These open and increasingly impressive views were broken up by the occasional town, a few of which featured some sort of dinosaur attraction. Many dinosaur skeletons have been found in this area, and there were many tourist stops that would trade you good clean money in exchange for a peek at the findings. It was getting late in the day so most of them were closed by the time we cruised by. We were content to snap a few photos of the dinosaur statues used to draw people in. 

We were really getting close now, the day was getting late, and we were getting more and more excited to reach our destination. Just one more stop for gas before entering the park. We pulled up to a gas station, and as I got out of the car to pump, I was stunned by what I thought was our first Montana wildlife sighting. A wolf, right here at the gas station! Or...wait...was it a wolf? Or was it just a huge, nasty looking dog? Oh wait, there are three of them. No other customers seem too concerned. I guess they're dogs after all. Apparently letting these mangy creatures roam free is a part of the culture of the Blackfeet Indian Reservation. Relieved but still spooked, I stood on guard as the gas pumped and then we hightailed it out of there. From our big city perspective, Montana was turning out to be a very strange place. 

After surviving the wolf encounter, we finally made it to Glacier National Park at dusk. We were immediately struck by the grandeur of this place. Tall trees of all kinds gave way to much taller mountain tops, which were visible in every direction. Some were grey and craggy while others were topped with beautiful heaps of snow. We'd later observe that these peaks looked different depending on how the sun hit them, including some that showed a distinct shade of red in the later hours. Interspersed among the mountains were pristine lakes with reflective surfaces and emerald green tints, which we learned were the results of runoff from the glaciers. We were determined to get to our cabin by nightfall so we only had time to stop and stare a couple of times on the way in through the Many Glacier area. Clearly we were in for an amazing experience over the next three days. 

Darkness was just settling in when we got to the Swiftcurrent Cabins. During the process of checking in and navigating to our cabin, we realized our accommodations here were much more rustic than they were in Yellowstone. The cabins were smaller and older, the signage was much less prominent (we got lost twice while going from the main lodge to our cabin, a two minute walk), and walking from place to place meant navigating pine-needle laden dirt grounds instead of the paved paths we used to navigate our lodging in Yellowstone. This was a welcome change for us, as we had felt a small part of the experience had been lost among the comparative luxury Yellowstone offered.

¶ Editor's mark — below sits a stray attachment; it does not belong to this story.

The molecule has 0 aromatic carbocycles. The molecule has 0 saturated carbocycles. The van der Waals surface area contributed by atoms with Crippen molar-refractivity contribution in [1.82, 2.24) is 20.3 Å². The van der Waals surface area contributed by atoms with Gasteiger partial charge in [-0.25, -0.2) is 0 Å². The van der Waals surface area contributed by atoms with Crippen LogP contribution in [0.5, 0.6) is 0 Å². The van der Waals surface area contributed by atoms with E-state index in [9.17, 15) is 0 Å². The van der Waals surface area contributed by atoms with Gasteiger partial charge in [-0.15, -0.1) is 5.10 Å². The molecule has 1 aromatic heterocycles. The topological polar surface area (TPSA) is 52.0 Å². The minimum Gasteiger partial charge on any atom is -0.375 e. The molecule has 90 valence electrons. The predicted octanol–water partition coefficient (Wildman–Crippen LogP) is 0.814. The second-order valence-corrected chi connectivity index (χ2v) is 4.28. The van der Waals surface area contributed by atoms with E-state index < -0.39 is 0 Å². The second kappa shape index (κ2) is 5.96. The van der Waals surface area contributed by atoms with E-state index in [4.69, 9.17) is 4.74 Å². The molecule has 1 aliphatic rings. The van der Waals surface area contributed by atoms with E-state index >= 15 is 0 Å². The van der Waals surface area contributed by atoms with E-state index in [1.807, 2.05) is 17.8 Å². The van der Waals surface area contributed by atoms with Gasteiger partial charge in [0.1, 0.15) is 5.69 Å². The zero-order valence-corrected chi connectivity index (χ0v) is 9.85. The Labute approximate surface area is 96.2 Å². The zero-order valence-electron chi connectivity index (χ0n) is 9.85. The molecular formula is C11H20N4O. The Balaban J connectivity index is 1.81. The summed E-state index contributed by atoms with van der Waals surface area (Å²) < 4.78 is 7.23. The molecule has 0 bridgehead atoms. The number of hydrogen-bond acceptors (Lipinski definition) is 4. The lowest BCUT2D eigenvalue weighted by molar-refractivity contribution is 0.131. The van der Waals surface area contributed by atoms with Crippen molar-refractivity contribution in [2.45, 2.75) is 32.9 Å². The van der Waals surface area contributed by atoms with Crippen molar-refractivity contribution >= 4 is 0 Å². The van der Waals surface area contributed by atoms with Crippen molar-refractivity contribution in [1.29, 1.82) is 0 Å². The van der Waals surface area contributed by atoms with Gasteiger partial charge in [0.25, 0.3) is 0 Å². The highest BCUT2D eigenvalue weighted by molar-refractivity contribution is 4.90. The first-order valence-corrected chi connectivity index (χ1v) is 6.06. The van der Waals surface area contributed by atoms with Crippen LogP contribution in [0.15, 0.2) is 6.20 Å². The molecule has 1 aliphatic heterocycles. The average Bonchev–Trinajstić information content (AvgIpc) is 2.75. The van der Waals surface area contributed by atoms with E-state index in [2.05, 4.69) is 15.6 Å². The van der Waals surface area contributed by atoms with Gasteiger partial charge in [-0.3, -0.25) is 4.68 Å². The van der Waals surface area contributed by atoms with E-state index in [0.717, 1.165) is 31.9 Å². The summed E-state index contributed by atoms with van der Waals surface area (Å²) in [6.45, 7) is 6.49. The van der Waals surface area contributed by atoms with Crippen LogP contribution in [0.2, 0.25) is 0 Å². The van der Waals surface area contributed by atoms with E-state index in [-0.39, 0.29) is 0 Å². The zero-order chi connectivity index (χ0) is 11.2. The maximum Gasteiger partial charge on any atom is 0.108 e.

Our cabin in the daylight
After unloading the car, we made our way to the dining hall. As we enjoyed our pizza and a couple pints of Moose Drool, we eavesdropped on a conversation between another couple and a GNP employee who was reliving his many encounters with bears over the years. It was clear that even those with significant experience in the park could get in some serious trouble with bears, and the only surefire way to protect yourself was to use bear spray. We had balked at the need for it because of the $45 per bottle price tag, but decided after hearing these stories that we'd bite the bullet and get the spray. Thankfully we never had to use it. If anyone is going to Glacier, let us know. The bear spray is all yours.

We decided to let loose a bit after dinner and have a few more beers and laughs. This ended up being a late but joyous night. We were both ecstatic to be at this gorgeous destination, as we had been looking forward to it for many years. This photo says it all. 

Montana had already proven to be a beautiful and unique state, and we were just getting started, with a three-day stay at Glacier ahead of us. We were in one of the most majestic areas of the Rocky Mountains, so it's fair to say it would be all uphill from there. 

For more on this journey: 

#raymansgowest on Twitter

No comments:

Post a Comment